What’s It Like to Be in the Bubble? Comfortably Numb.

There’s no escaping “Shawshank meets the Four Seasons”—not even for a quick round of golf. Just ask the schemers who’ve been caught trying.

IRVING, Texas — Joe Kelly and Joey Wendle met in the sixth inning of World Series Game 2 Wednesday night and again about 12 hours later in the lobby of MLB’s official “bubble” hotel. The Dodgers pitcher and Rays third baseman may be enemy combatants, but their happenstance encounter in the lobby was that of two regular Joes, just one of the many friendly greetings that happen frequently as Los Angeles and Tampa Bay share the same physical space by day while trying to beat the daylights out of each other at night on a neutral site field, Globe Life Field.

The World Series has the feel of a summer travel ball tournament, except the accommodations are not a roadside motel but a four-star hotel, the Four Seasons Las Colinas, with good food, amazing service, and eagle-eyed MLB security personnel to make sure nobody breaks health and safety protocols of what is known as The Secure Zone.

I have been “inside the bubble” for a month as one of the very few members of the FOX broadcasting team with access to the teams. I began with an eight-day quarantine inside a Houston hotel room, and since have been living under the normal bubble restrictions in Houston for the Division Series and Irving for the League Championship Series and World Series.

From daily COVID-19 tests, to grab-and-go meals, to transportation, to an in-house barber, to a movie theater for players’ children, to the killer laundry (lightning fast and exquisite folds), Major League Baseball did the bubble just about perfectly. Baseball players can be chronic complainers, given the usual grind and travel over the usual long season and its inevitable snafus. But inside the bubble there is nary of peep of complaint.

Many players and team officials have family with them inside the bubble. You see players and their wives pushing strollers or splashing in the pool with their kids. For those of us without family, however, the bubble is, as Roger Waters once wrote, comfortably numb. The isolation, lack of freedom and lack of emotional nourishment from loved ones dulls the soul over a long month.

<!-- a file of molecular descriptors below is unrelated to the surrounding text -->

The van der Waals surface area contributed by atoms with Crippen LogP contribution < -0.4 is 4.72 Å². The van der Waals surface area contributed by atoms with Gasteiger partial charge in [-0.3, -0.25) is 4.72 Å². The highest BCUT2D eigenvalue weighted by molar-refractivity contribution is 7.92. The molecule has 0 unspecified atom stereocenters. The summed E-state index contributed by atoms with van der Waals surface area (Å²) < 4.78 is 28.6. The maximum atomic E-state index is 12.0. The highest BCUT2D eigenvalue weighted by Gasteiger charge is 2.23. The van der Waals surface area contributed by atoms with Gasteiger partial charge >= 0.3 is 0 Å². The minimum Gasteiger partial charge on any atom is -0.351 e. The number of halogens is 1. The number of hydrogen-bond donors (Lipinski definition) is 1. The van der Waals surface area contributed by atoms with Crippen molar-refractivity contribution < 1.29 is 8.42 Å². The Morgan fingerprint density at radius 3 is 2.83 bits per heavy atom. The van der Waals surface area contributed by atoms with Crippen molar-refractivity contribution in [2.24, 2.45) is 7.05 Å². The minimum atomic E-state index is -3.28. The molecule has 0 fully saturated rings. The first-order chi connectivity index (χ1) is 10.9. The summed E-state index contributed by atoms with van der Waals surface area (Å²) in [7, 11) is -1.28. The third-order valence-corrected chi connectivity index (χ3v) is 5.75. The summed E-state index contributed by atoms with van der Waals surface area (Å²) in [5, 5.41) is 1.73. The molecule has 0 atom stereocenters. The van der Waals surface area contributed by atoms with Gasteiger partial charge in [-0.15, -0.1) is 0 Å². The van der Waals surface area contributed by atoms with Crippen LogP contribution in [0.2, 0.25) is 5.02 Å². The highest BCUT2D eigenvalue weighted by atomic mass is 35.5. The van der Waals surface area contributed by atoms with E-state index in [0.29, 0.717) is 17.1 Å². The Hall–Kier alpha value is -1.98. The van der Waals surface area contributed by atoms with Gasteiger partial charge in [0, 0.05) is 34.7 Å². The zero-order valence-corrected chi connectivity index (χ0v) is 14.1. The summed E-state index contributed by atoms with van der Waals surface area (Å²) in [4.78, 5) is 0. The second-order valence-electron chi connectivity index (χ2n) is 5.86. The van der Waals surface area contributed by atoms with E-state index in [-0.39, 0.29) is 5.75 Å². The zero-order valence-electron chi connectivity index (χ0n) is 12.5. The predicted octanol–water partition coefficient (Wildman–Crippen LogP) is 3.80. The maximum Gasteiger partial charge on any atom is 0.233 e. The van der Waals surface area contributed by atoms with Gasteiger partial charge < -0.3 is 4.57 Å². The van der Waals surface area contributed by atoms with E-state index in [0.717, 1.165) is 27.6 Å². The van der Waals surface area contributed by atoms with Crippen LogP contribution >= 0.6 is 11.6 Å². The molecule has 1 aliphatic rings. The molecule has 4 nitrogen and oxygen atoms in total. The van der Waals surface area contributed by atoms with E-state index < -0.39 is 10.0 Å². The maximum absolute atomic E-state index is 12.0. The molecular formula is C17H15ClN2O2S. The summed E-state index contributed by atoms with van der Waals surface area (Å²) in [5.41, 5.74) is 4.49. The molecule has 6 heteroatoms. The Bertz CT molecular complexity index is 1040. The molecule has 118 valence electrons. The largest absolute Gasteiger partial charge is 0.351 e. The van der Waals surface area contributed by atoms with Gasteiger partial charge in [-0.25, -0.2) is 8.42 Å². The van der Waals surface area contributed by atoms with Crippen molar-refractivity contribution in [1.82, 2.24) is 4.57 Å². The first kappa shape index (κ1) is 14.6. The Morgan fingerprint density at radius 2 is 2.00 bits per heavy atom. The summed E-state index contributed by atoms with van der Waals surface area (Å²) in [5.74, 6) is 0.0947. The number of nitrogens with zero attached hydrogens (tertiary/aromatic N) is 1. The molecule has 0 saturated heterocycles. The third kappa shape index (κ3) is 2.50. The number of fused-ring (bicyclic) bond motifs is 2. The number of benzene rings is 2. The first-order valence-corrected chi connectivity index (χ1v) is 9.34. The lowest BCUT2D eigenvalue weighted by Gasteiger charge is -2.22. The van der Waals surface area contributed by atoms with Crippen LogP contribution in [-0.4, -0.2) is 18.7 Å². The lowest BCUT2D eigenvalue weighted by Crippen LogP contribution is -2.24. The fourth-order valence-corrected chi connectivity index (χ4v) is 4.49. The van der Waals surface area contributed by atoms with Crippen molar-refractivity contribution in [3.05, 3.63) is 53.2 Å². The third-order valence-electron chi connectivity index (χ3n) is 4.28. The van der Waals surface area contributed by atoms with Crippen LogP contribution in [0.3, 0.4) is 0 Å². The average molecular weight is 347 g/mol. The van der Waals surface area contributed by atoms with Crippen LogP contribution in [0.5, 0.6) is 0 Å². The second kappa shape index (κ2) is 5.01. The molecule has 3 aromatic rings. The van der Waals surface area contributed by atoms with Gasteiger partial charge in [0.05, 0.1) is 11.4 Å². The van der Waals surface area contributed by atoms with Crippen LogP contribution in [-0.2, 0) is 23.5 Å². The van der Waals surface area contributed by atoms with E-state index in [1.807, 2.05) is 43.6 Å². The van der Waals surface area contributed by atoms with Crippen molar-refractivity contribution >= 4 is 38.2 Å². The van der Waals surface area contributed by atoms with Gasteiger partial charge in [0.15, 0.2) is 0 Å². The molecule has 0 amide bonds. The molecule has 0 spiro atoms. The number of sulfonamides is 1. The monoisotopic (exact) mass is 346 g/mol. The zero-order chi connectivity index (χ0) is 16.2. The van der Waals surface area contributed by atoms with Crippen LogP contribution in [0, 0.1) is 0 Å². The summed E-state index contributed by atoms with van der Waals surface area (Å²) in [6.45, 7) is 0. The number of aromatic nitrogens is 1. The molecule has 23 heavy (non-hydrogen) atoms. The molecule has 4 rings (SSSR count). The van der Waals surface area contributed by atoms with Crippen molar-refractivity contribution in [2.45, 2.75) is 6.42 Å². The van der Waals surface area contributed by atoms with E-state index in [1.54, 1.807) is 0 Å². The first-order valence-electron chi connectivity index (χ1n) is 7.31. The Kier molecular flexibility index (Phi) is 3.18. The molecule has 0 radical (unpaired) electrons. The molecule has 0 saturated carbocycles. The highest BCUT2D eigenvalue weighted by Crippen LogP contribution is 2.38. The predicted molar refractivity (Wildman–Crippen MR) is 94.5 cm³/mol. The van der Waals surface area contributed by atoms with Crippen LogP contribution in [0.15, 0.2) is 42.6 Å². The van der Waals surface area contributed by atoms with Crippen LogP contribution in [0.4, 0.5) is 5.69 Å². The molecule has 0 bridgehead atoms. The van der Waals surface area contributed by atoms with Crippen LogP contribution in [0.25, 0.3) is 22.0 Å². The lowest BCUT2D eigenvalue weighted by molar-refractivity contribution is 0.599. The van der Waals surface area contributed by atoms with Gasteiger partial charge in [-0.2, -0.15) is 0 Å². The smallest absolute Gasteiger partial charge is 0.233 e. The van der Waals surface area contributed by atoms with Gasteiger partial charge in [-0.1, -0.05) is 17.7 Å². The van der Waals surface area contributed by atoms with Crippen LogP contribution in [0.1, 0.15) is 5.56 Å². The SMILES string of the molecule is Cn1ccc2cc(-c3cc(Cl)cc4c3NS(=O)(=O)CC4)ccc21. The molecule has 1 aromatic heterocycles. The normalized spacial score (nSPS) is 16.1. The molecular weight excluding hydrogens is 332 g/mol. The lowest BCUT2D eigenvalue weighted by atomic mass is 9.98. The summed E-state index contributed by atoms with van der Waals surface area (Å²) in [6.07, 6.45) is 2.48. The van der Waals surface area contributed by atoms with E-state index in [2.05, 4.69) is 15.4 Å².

That’s not a complaint; it is simply the residue of the extraordinary measures it takes to stage a postseason through a global pandemic.

If you were pitching a movie on life inside the bubble, you might sell it as Groundhog Day meets Survivor. So far it has been a success for me. I have managed not to break any lamps hitting golf balls in my room, not to go completely insane without use of a gym, not to forget any of the daily morning spit COVID-19 tests after long nights, and not to get thrown out of the bubble, though I came very close just two games into it.


Even the ugliness of commerce and concrete crud along southbound I-45 heading toward Houston looks like Eden after you’ve been confined to a hotel room for eight days. Outside the window of a bus taking me to Minute Maid Park for a Division Series workout day (50 seats, four people), a string of man’s contributions to vice and commercialism slips by one after another, like overripe fruit spinning in the window of a slot machine. Pick your poison from among the strip clubs, strip malls and bail bond outfits. (For the adventurous types, there is James Bond Bail Bonds; alas, with no Aston Martin parked out front.)

The newness of life (even this kind), people, mobility, and the incredible brightness of the day bowled me over. The only time I left my room for eight days was for intake testing. Luckily, the testing room was in another building from where my room was located. I came to look forward to my three-minute walk between buildings the way an adventurist craves scaling the Seven Summits.

I started the quarantine Sept. 27. It wasn’t bad. I did have fresh air, thanks to sliding glass doors that opened to a small balcony. Thankfully, my request for a treadmill in my room was granted. I had a contact with the outside world via Melissa, the MVP of the postseason as far as I’m concerned, a production assistant who could fulfill requests for provisions to be delivered.

I was given a “Secure Zone Health and Safety Protocols” six-minute video to watch that ominously detailed the rules of being in the Secure Zone and the penalties for violating them. Those found to be “repeatedly or flagrantly” in violation of the rules are booted out. Players who violate the rules are ineligible for any postseason money.

The main rules are simple: wear a mask at all times outside your room, maintain proper social distancing, do not leave the hotel property for any reason other than taking a secure bus to the ballpark, do not gather for meals indoors, and do not order any food to be delivered from outside the hotel.

There are three security levels in the postseason, the first two of which are in the bubble. Tier 1 includes on-field club personnel, such as players, managers, coaches, trainers and umpires. Tier 2 includes family members and a limited number of broadcast rights-holder employees assigned to working on the field (i.e., me), not in the booth. Tier 3, which is outside the bubble, includes grounds crew and all other broadcasters and media members. Those of us in Tier 2 never see or come near those in Tier 3. The ballpark includes separate entrances, elevators and hallways for Tier 2 and 3 members. We had an hour-long conference call just to define field access at the ballpark so that no “contamination” occurred between Tier 2 and 3 members.